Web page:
Ocean Magazine : 1 May June 2005
30 | ocean E-MOTION 61M Asian superyacht owners, whose ranks include Fuglsang's client, have long been seeking solutions to pitching and yawing in a seaway, and to instability when at anchor. One went for active and passive stabilizers in his latest 52m Frank Mulder-designed Sea Shaw, combined with anti- roll ballast tanks when not under way, which is the conventional wisdom in Europe and the States. Another opted for sheer size in building his 60m aluminium La Baronessa at Palmer Johnson in Sturgeon Bay, Wisconsin. Yet a third chose the tried and tested explorer design when he had the 38m Sinbad, lately cruising in Australia and New Zealand, constructed at Delta in Seattle, while a fourth made a somewhat more radical departure in launching his 88m proa Asean Lady from the Yantai Raffles yard in northern China last year. Fuglsang's "e-motion" concept is different again. "The long slender center hull allows a smoother entry into a seaway, greatly reducing wave noise and slamming", he says. "This, combined with four ride control foils, substantially reduces the yacht's motion, both underway and at anchor". The active foils are very large, each about 5 square metres. They span between the side hull and the center hull, two on either side, and are individually controlled by a VT Maritime Dynamics ride control sensor and electronic package. In sea trials so far, White Rabbit exceeded her contracted 17.7 knot speed by two knots in light trials, and fully loaded averaged 18.75 knots for a two-way run. At 49 per cent power, cruise speed was 16.1 knots, enabling a 5,000 nautical mile range with plenty to spare. In initial 1.8- 2 m seas, at 18 knots and with the ride control system active, the vessel's roll was reduced by 57 to 75 per cent, depending on the heading, and pitch by 25 to 55 per cent, compared with when the system was in passive mode, said Fuglsang, citing VT Maritime Dynamics figures over four test circuits. Even when not active, the effect of the foils is still significant in dampening down motion. "She handled very nicely", her experienced French captain told us later. Direct comparisons with monohulls are difficult unless similarly-sized vessels are trialed in the same sea conditions, but simulated studies show that a trimaran yacht, at 20 knots in a 2-2.5 m bow quartering sea, will have 50 per cent less vertical acceleration than a similar length monohull.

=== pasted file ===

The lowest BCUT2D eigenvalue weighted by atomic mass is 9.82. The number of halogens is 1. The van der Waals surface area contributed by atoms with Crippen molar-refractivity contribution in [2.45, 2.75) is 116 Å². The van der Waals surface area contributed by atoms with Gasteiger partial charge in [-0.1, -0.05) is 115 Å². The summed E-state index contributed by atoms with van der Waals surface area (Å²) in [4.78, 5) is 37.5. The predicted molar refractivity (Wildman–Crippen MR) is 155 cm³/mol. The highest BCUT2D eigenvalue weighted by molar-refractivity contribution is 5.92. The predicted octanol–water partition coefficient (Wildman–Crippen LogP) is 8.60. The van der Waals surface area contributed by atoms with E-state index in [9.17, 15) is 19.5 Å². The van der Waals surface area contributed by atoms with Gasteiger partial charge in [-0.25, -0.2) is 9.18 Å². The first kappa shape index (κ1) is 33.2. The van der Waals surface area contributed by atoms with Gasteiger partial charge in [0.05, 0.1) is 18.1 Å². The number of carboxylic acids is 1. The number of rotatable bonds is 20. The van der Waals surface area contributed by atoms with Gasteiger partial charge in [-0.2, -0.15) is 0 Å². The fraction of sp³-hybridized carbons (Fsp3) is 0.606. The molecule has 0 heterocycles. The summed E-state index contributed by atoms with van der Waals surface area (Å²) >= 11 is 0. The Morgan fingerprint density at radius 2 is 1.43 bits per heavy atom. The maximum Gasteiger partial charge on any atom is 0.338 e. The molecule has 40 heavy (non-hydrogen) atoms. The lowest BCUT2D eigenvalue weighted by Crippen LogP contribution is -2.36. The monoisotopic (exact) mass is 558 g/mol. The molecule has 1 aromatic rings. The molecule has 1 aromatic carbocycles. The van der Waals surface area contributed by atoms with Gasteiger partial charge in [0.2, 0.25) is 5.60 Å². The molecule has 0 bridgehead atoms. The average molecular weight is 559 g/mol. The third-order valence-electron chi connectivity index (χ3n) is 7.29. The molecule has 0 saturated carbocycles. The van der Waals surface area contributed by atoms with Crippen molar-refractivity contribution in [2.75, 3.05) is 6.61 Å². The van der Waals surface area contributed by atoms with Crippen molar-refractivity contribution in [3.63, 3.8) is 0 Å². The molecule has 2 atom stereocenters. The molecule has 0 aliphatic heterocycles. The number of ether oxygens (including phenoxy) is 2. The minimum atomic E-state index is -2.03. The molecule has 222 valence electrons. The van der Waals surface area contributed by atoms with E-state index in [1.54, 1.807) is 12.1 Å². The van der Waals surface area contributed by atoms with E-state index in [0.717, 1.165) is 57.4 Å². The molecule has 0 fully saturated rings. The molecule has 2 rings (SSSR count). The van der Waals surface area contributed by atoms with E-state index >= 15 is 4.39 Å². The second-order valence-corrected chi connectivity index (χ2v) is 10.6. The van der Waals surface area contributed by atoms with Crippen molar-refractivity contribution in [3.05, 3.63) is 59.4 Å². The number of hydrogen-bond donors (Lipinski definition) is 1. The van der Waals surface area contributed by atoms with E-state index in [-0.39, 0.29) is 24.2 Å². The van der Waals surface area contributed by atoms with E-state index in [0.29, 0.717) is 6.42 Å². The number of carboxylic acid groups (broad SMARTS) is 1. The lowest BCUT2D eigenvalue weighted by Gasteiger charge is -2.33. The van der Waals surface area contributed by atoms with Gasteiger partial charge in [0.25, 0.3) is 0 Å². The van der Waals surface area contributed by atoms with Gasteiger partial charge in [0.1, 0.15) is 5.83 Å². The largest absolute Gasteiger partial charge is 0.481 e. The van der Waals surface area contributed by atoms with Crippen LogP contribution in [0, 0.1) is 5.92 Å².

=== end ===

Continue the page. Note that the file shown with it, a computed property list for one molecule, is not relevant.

2 July August 2005